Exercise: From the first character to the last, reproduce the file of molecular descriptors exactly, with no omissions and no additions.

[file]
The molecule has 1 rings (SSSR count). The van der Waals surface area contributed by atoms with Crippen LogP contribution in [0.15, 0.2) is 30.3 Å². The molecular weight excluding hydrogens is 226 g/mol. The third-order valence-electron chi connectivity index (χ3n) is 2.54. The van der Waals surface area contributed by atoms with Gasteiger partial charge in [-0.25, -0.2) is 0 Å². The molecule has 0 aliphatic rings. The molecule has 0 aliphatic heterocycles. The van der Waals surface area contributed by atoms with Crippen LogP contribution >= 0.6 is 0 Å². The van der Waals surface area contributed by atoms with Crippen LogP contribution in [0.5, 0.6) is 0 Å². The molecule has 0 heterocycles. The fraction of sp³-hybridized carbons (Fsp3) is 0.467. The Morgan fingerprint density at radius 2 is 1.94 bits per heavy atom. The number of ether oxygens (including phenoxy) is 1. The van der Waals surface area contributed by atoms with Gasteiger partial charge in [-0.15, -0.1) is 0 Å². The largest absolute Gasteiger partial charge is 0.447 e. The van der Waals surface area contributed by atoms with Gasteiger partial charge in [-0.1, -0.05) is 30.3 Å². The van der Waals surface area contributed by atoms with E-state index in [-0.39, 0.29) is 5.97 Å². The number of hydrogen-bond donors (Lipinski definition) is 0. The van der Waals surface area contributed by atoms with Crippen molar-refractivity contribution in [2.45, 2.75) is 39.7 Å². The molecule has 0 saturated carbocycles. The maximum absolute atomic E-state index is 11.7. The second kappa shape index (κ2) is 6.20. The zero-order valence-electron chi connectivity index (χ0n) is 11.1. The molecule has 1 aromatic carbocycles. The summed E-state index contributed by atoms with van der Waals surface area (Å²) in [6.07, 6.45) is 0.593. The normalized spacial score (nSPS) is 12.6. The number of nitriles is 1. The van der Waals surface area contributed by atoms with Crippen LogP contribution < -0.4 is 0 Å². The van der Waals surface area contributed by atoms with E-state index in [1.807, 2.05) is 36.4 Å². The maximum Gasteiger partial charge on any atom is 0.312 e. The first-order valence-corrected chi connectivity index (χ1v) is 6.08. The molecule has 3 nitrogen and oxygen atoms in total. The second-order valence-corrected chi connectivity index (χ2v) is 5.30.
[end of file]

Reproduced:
The molecule has 1 rings (SSSR count). The van der Waals surface area contributed by atoms with Crippen LogP contribution in [0.15, 0.2) is 30.3 Å². The molecular weight excluding hydrogens is 226 g/mol. The third-order valence-electron chi connectivity index (χ3n) is 2.54. The van der Waals surface area contributed by atoms with Gasteiger partial charge in [-0.25, -0.2) is 0 Å². The molecule has 0 aliphatic rings. The molecule has 0 aliphatic heterocycles. The van der Waals surface area contributed by atoms with Crippen LogP contribution >= 0.6 is 0 Å². The van der Waals surface area contributed by atoms with Crippen LogP contribution in [0.5, 0.6) is 0 Å². The molecule has 0 heterocycles. The fraction of sp³-hybridized carbons (Fsp3) is 0.467. The Morgan fingerprint density at radius 2 is 1.94 bits per heavy atom. The number of ether oxygens (including phenoxy) is 1. The van der Waals surface area contributed by atoms with Gasteiger partial charge in [-0.15, -0.1) is 0 Å². The largest absolute Gasteiger partial charge is 0.447 e. The van der Waals surface area contributed by atoms with Gasteiger partial charge in [-0.1, -0.05) is 30.3 Å². The van der Waals surface area contributed by atoms with E-state index in [-0.39, 0.29) is 5.97 Å². The number of hydrogen-bond donors (Lipinski definition) is 0. The van der Waals surface area contributed by atoms with Crippen molar-refractivity contribution in [2.45, 2.75) is 39.7 Å². The molecule has 0 saturated carbocycles. The maximum absolute atomic E-state index is 11.7. The second kappa shape index (κ2) is 6.20. The zero-order valence-electron chi connectivity index (χ0n) is 11.1. The molecule has 1 aromatic carbocycles. The summed E-state index contributed by atoms with van der Waals surface area (Å²) in [6.07, 6.45) is 0.593. The normalized spacial score (nSPS) is 12.6. The number of nitriles is 1. The van der Waals surface area contributed by atoms with Crippen LogP contribution < -0.4 is 0 Å². The van der Waals surface area contributed by atoms with E-state index in [1.807, 2.05) is 36.4 Å². The maximum Gasteiger partial charge on any atom is 0.312 e. The first-order valence-corrected chi connectivity index (χ1v) is 6.08. The molecule has 3 nitrogen and oxygen atoms in total. The second-order valence-corrected chi connectivity index (χ2v) is 5.30.